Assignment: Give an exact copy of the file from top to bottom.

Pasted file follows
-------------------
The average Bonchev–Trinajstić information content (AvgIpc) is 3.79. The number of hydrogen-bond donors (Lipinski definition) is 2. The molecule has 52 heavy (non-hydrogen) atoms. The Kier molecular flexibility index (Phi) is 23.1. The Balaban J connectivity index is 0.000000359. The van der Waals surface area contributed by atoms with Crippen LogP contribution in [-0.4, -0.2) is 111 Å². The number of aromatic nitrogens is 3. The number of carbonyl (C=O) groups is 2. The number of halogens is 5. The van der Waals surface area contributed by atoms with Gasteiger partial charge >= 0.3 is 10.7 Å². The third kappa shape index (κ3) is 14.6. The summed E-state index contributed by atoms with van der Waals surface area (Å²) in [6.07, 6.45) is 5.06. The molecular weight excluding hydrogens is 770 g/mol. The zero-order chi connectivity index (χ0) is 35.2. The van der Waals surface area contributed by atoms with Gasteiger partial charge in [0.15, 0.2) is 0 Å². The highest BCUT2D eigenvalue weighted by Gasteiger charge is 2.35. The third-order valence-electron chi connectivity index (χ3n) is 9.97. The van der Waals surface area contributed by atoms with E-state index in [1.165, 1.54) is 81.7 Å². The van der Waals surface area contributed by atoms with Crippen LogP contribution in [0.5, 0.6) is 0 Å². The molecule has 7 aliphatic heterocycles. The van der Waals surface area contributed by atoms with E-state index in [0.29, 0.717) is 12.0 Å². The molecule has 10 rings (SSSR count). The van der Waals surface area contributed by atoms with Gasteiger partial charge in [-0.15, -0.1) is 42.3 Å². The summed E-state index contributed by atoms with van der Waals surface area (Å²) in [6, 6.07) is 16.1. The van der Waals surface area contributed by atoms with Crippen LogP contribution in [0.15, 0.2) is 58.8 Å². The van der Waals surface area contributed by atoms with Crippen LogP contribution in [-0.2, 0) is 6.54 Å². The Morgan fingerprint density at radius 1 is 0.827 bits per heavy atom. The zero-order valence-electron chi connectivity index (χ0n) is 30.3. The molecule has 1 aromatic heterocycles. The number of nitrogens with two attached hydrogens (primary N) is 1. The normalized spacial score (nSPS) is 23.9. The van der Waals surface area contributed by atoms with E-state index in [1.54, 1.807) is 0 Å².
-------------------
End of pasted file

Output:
The average Bonchev–Trinajstić information content (AvgIpc) is 3.79. The number of hydrogen-bond donors (Lipinski definition) is 2. The molecule has 52 heavy (non-hydrogen) atoms. The Kier molecular flexibility index (Phi) is 23.1. The Balaban J connectivity index is 0.000000359. The van der Waals surface area contributed by atoms with Crippen LogP contribution in [-0.4, -0.2) is 111 Å². The number of aromatic nitrogens is 3. The number of carbonyl (C=O) groups is 2. The number of halogens is 5. The van der Waals surface area contributed by atoms with Gasteiger partial charge >= 0.3 is 10.7 Å². The third kappa shape index (κ3) is 14.6. The summed E-state index contributed by atoms with van der Waals surface area (Å²) in [6.07, 6.45) is 5.06. The molecular weight excluding hydrogens is 770 g/mol. The zero-order chi connectivity index (χ0) is 35.2. The van der Waals surface area contributed by atoms with Gasteiger partial charge in [0.15, 0.2) is 0 Å². The highest BCUT2D eigenvalue weighted by Gasteiger charge is 2.35. The third-order valence-electron chi connectivity index (χ3n) is 9.97. The van der Waals surface area contributed by atoms with E-state index in [1.165, 1.54) is 81.7 Å². The van der Waals surface area contributed by atoms with Crippen LogP contribution in [0.5, 0.6) is 0 Å². The molecule has 7 aliphatic heterocycles. The van der Waals surface area contributed by atoms with E-state index in [0.29, 0.717) is 12.0 Å². The molecule has 10 rings (SSSR count). The van der Waals surface area contributed by atoms with Gasteiger partial charge in [-0.15, -0.1) is 42.3 Å². The summed E-state index contributed by atoms with van der Waals surface area (Å²) in [6, 6.07) is 16.1. The van der Waals surface area contributed by atoms with Crippen LogP contribution in [0.15, 0.2) is 58.8 Å². The van der Waals surface area contributed by atoms with Crippen LogP contribution in [-0.2, 0) is 6.54 Å². The Morgan fingerprint density at radius 1 is 0.827 bits per heavy atom. The zero-order valence-electron chi connectivity index (χ0n) is 30.3. The molecule has 1 aromatic heterocycles. The number of nitrogens with two attached hydrogens (primary N) is 1. The normalized spacial score (nSPS) is 23.9. The van der Waals surface area contributed by atoms with E-state index in [1.54, 1.807) is 0 Å².